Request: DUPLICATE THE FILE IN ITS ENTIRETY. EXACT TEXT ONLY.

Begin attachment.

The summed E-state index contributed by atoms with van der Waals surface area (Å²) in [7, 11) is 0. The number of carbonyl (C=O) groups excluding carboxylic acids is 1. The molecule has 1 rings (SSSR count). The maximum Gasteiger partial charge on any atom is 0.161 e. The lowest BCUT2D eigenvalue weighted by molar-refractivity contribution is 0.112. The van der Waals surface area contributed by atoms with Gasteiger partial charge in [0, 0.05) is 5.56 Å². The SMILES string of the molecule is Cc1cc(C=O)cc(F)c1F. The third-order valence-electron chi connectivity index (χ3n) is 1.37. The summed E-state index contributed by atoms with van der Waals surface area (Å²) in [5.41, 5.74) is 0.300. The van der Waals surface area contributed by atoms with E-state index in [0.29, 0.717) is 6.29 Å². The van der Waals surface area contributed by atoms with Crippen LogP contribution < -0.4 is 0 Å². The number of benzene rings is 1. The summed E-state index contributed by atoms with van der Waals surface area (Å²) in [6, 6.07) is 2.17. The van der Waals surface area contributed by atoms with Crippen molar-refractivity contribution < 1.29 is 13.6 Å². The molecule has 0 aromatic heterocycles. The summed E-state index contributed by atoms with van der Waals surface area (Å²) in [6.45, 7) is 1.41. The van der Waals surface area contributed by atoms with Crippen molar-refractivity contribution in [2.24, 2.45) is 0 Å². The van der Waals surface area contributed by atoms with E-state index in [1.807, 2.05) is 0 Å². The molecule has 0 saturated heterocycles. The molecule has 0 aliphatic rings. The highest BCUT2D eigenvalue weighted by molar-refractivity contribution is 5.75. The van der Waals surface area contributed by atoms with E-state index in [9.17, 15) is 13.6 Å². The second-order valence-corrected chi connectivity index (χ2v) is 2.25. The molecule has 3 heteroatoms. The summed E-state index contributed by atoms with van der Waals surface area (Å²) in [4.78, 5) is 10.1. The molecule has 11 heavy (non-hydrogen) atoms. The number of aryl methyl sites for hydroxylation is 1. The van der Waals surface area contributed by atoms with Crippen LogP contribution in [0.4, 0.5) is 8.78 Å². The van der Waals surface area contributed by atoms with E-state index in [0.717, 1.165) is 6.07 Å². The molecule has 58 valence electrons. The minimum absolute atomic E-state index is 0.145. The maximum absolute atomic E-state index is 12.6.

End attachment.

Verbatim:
The summed E-state index contributed by atoms with van der Waals surface area (Å²) in [7, 11) is 0. The number of carbonyl (C=O) groups excluding carboxylic acids is 1. The molecule has 1 rings (SSSR count). The maximum Gasteiger partial charge on any atom is 0.161 e. The lowest BCUT2D eigenvalue weighted by molar-refractivity contribution is 0.112. The van der Waals surface area contributed by atoms with Gasteiger partial charge in [0, 0.05) is 5.56 Å². The SMILES string of the molecule is Cc1cc(C=O)cc(F)c1F. The third-order valence-electron chi connectivity index (χ3n) is 1.37. The summed E-state index contributed by atoms with van der Waals surface area (Å²) in [5.41, 5.74) is 0.300. The van der Waals surface area contributed by atoms with E-state index in [0.29, 0.717) is 6.29 Å². The van der Waals surface area contributed by atoms with Crippen LogP contribution < -0.4 is 0 Å². The number of benzene rings is 1. The summed E-state index contributed by atoms with van der Waals surface area (Å²) in [6, 6.07) is 2.17. The van der Waals surface area contributed by atoms with Crippen molar-refractivity contribution < 1.29 is 13.6 Å². The molecule has 0 aromatic heterocycles. The summed E-state index contributed by atoms with van der Waals surface area (Å²) in [6.45, 7) is 1.41. The van der Waals surface area contributed by atoms with Crippen molar-refractivity contribution in [2.24, 2.45) is 0 Å². The van der Waals surface area contributed by atoms with E-state index in [1.807, 2.05) is 0 Å². The molecule has 0 saturated heterocycles. The molecule has 0 aliphatic rings. The highest BCUT2D eigenvalue weighted by molar-refractivity contribution is 5.75. The van der Waals surface area contributed by atoms with E-state index in [9.17, 15) is 13.6 Å². The second-order valence-corrected chi connectivity index (χ2v) is 2.25. The molecule has 3 heteroatoms. The summed E-state index contributed by atoms with van der Waals surface area (Å²) in [4.78, 5) is 10.1. The molecule has 11 heavy (non-hydrogen) atoms. The number of aryl methyl sites for hydroxylation is 1. The van der Waals surface area contributed by atoms with Crippen LogP contribution in [0.4, 0.5) is 8.78 Å². The van der Waals surface area contributed by atoms with E-state index in [0.717, 1.165) is 6.07 Å². The molecule has 58 valence electrons. The minimum absolute atomic E-state index is 0.145. The maximum absolute atomic E-state index is 12.6.